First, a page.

Other than the issues with players taking to the various platforms to air their grievances, there also is the issue of perhaps too-instant feedback, Stoops argued.

“Their confirmation comes from social media instead of their team or their coaches,” Stoops said. “And maybe people don’t always see everything we see. You dumb luck into something or maybe somebody thinks they did really poorly when they did some really good things. And that’s what I mean by that.

“Everything’s so instant, you can’t wait until we review the film to see who the players of the game were and who all did well, and maybe if somebody did something real bad, then they’ve gotta hear about it.”

Kentucky is not the only team in the country that has had players or players’ families and friends venting about play calls.

Navigating it is a challenge, Snell admitted.

“Technology is always there, so it’s always going to be in your face, and people are going to say whatever they want to say,” the running back said. “It’s whether you pay attention to it or not, whether you let it get to you or not. A lot of things have been said to me, but I can’t let it get to me.”

The sophomore maybe could take a page from his position coach, who said he doesn’t read anything written about him or his play calling.

“If I hear something bad about me it’s coming from the street or something like that,” Gran smiled. “Somebody might flip me off or whatever. I don’t know, whatever. I don’t worry about that. I really don’t. We can score 50 and we didn’t run the ball enough. We could score 30 and we didn’t pass the ball enough.”

After Tuesday’s practice, Kentucky offensive coordinator Eddie Gran talks about criticism from Saturday’s 45-7 loss at Mississippi State.

News and notes

Tennessee will be without star running back John Kelly, who along with backup linebacker Will Ignont, was suspended after a traffic stop that resulted in a marijuana possession charge.

Kelly’s absence doesn’t change the game plan, Stoops said of the 5-foot-9, 205-pound junior.

“It really doesn’t,” he said. “It doesn’t because their other backs are like him in the receiving aspect of it, and that’s where Kelly was so good. And the other guys are good receiving tailbacks as well.”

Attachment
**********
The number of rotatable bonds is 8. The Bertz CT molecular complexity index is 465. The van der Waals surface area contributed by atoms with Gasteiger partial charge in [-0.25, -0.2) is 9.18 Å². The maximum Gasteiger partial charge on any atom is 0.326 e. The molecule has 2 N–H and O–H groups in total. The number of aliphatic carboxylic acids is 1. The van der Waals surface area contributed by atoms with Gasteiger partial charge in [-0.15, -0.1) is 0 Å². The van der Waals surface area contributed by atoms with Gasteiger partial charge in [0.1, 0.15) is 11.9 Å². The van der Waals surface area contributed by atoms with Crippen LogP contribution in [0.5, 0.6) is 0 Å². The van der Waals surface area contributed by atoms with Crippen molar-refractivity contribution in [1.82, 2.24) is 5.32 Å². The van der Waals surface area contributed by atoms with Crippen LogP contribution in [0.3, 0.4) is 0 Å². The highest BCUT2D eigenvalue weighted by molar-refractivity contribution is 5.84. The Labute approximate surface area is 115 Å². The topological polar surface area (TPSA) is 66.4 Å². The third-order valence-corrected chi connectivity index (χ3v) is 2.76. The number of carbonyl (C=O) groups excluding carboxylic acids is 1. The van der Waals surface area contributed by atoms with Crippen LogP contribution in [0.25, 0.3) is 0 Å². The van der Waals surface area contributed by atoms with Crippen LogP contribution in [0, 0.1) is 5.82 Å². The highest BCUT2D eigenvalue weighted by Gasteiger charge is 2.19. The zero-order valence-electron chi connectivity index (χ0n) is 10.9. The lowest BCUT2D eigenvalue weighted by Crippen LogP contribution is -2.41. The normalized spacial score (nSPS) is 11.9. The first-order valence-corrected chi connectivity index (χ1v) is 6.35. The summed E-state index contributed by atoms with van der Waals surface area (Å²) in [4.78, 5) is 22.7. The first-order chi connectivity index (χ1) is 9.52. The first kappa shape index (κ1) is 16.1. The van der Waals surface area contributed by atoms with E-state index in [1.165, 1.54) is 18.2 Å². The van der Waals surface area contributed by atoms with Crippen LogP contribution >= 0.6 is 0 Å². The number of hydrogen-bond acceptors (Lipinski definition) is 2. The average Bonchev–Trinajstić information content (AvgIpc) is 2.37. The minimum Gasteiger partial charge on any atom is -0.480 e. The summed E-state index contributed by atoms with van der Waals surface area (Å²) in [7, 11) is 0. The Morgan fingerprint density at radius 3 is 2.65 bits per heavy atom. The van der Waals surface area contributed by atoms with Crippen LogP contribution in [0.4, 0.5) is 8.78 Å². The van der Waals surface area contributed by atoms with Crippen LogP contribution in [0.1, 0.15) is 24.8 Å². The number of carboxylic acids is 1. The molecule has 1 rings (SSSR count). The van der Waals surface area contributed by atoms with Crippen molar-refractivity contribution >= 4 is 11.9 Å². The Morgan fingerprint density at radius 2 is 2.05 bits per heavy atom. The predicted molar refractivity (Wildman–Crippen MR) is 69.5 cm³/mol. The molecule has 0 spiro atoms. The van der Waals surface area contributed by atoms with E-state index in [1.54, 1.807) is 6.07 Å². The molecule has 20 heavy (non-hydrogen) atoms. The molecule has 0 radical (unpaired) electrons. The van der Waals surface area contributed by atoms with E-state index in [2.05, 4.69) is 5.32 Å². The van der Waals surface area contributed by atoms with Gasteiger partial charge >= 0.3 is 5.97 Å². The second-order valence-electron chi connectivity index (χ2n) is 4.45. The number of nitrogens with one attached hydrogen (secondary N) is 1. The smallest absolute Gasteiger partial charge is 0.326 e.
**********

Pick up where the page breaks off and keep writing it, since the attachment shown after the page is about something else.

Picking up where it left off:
Kelly has been the Volunteers’ top rusher in all seven games this season, including three games where he ran for 100 yards or more.

The junior leads UT in all-purpose yards this season at 124.3 a game, including 615 rushing and 255 receiving with six touchdowns.

This week’s Tennessee depth chart lists freshman Ty Chandler (27 carries for 118 yards) and sophomore Carlin Fils-aime (11 carries for 74 yards and two scores) as Kelly’s backups.

▪ The chance of rain has subsided a bit, but the cold still looks like it could play a factor in Saturday’s game with forecasts calling for a temperature of around 44 degrees at kickoff. This game is likely to feel much more like the November games these rivals had for many years.

UK practiced in the elements all week to get ready.

“Strap it up, let’s go,” Gran said of the cold night ahead. “Can’t do anything about the weather. It was cold at Louisville last year. At least to me; they said it wasn’t. It was cold to me.”

▪ All of the news on the injury front this week seems positive for Kentucky, including Stoops confirming on Thursday night that safety Mike Edwards (undisclosed injury) will play. Left tackle Landon Young, who took an awkward hit last week and left the Mississippi State game late, practiced and said he’s fine to play.

Jennifer Smith: 859-231-3241, @jenheraldleader

2017 UK football schedule

Home games in capital letters. Times are p.m.

Sept. 2: at Southern Miss (W, 24-17)

Sept. 9: EASTERN KENTUCKY (W, 27-16)

Sept. 16: at South Carolina (W, 23-13)

Sept. 23: FLORIDA (L, 28-27)

Sept. 30: EASTERN MICHIGAN (W, 24-20)

Oct. 7: MISSOURI (W, 40-34)

Oct. 21: at Mississippi St. (L, 45-7)

Oct. 28: TENNESSEE, 7:30

Nov. 4: OLE MISS, 4

Nov. 11: at Vanderbilt

Nov. 18: at Georgia

Nov. 25: LOUISVILLE